Vote as close as you can get on controversial city centre homes plan
PUBLISHED: 20:09 07 November 2020 | UPDATED: 20:09 07 November 2020
The deputy leader of East Cambridgeshire District Council abstained on a key vote by the planning committee that narrowly approved a controversial re-development for housing of the former Paradise Pool, Ely.
The site is owned by the district council and its arm’s length East Cambs Trading Company put forward the 13-home application.
It attracted widespread opposition – including that of the City of Ely Council – but won approval with five councillors voting in favour, four against and Cllr Josh Schumann, the deputy leader, abstaining.
Those voting in favour were committee chairperson Bill Hunt, planning committee deputy chairperson Lisa Stubbs, Cllr Christine Ambrose-Smith, Cllr Julia Huffer and Cllr Gareth Wilson.
Those against were Cllr Matt Downey, Cllr Sue Austen, Cllr Alec Jones, and Cllr John Trapp.
An officer’s report acknowledged that ownership of the area is complex with the car park and Paradise Pool being owned by the district council.
The Paradise Sports Centre and Paradise Fields are also owned by the council but subject to a lease to the Sports Trust until 2085.
“The bowls club is privately owned and is in active use and therefore it is not clear when they would become available for development,” said the report.
Because various parts of the area are under third party control, it was not possible to bring forward a much bigger housing led/mixed use development that was once envisaged.
East Cambs Trading will build a mix of flats and houses with four one-bedroom flats becoming part of the £100,000 home scheme put forward by Mayor James Palmer.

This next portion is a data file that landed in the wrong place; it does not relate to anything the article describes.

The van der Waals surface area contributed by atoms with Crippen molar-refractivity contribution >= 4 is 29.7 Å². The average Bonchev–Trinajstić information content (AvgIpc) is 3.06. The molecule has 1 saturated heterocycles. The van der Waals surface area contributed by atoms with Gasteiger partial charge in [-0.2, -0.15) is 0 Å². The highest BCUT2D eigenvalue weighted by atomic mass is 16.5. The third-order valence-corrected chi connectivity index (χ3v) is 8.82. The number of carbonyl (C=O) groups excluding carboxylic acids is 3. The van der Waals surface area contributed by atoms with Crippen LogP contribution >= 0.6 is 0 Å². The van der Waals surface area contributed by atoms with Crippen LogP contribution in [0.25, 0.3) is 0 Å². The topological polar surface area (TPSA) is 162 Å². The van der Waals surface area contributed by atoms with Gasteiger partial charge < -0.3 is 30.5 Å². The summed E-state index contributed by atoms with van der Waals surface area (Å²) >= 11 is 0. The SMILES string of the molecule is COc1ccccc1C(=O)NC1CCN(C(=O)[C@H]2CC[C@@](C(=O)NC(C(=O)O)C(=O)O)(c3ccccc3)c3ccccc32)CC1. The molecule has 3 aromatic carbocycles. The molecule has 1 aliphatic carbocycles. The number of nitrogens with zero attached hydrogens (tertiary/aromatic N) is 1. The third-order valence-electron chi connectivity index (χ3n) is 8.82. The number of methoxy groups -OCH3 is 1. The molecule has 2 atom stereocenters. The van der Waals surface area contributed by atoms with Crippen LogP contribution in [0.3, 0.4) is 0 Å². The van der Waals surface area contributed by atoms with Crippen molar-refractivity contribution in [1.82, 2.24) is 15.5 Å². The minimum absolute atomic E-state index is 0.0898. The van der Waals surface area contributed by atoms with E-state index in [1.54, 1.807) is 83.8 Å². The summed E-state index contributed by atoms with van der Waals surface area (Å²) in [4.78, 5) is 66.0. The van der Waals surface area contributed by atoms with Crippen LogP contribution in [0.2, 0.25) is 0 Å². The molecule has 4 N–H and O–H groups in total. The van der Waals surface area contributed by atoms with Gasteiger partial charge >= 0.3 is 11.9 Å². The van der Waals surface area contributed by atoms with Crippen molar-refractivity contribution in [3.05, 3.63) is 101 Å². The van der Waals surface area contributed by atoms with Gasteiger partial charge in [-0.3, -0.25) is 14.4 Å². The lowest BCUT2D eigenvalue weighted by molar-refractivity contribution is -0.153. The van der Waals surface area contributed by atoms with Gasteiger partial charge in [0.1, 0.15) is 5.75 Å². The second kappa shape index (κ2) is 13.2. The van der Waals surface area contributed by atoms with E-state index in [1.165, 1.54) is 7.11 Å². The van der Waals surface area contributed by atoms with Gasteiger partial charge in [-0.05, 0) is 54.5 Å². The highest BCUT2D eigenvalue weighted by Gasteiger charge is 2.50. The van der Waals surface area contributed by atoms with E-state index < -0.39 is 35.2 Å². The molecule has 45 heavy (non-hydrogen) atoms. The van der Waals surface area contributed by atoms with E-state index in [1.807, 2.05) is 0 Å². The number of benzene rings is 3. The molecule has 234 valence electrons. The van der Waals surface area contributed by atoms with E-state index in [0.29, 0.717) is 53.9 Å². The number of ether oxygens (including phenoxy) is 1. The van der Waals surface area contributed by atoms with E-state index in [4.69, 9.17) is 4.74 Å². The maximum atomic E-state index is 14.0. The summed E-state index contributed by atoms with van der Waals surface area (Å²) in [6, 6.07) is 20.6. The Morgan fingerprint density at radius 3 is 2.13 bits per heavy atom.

The debate included objections raised by the City of Ely Council.
City councillor Mike Rouse said that despite the best efforts of architects, the scheme appeared “contrived and cramped”.
He said it was wrong to put housing on the site and would adversely affect existing children’s play area and once they move there, new residents will inevitably complain.
Cllr Rouse said the district council should have consulted with the city council, not simply put forward a housing scheme without discussion.
“Personally, I know of no one in favour,” he said. For the district council it was a one-off sale but for Ely it did nothing for the economy or welfare of the community.
Cllr Rouse said it was like “selling a piece of the family silver” and once done was too late for a change of mind.
Simply to gain “a few affordable homes” was, he said, “too high a price to pay for committing this site to residential use without an overall plan”.
He said: “if you approve this you will be making one of those huge mistakes that will be brought up time and time again; the public always remembers the mistakes we make not the things we get right.
“Please keep your options open and not settle for short term gains for a developer that happens to be the trading arm of the same council.”
The committee was told that the four £100,000 homes offered an affordable housing contribution significantly larger than the 20 per cent that might have been expected. Each one-bedroom flat would be discounted significantly from the market rate of around £170,000 to £180,000.
Cllr Jones felt other options needed to be explored more whilst Cllr Trapp felt the £100,000 homes deal was a “sweetener” to win approval.
Cllr Schumann described himself as in “two minds” recognising that the committee had always tried to take note of what parish councils felt.
He also felt the principle of development enhancing a conservation area needed to be considered: in this instance the committee had simply been told there were “no adverse heritage impacts”. Cllr Stubbs felt the proposals provided “a fantastic opportunity to allow people to live in our fantastic city centre”.
Cllr Ambrose-Smith thought it had been designed to allow people to know their neighbours and with a “nice communal area and a pleasure to live there”.
Cllr Huffer said she was sorry if the City of Ely Council did not like the scheme but they were blessed in Ely with leisure facilities.
In the south of the district where she lived it was not so “and I will be supporting this scheme”.
City of Ely Bowls Club also complained, noting that recreational areas in Ely are limited already and the land would be put to far better use.
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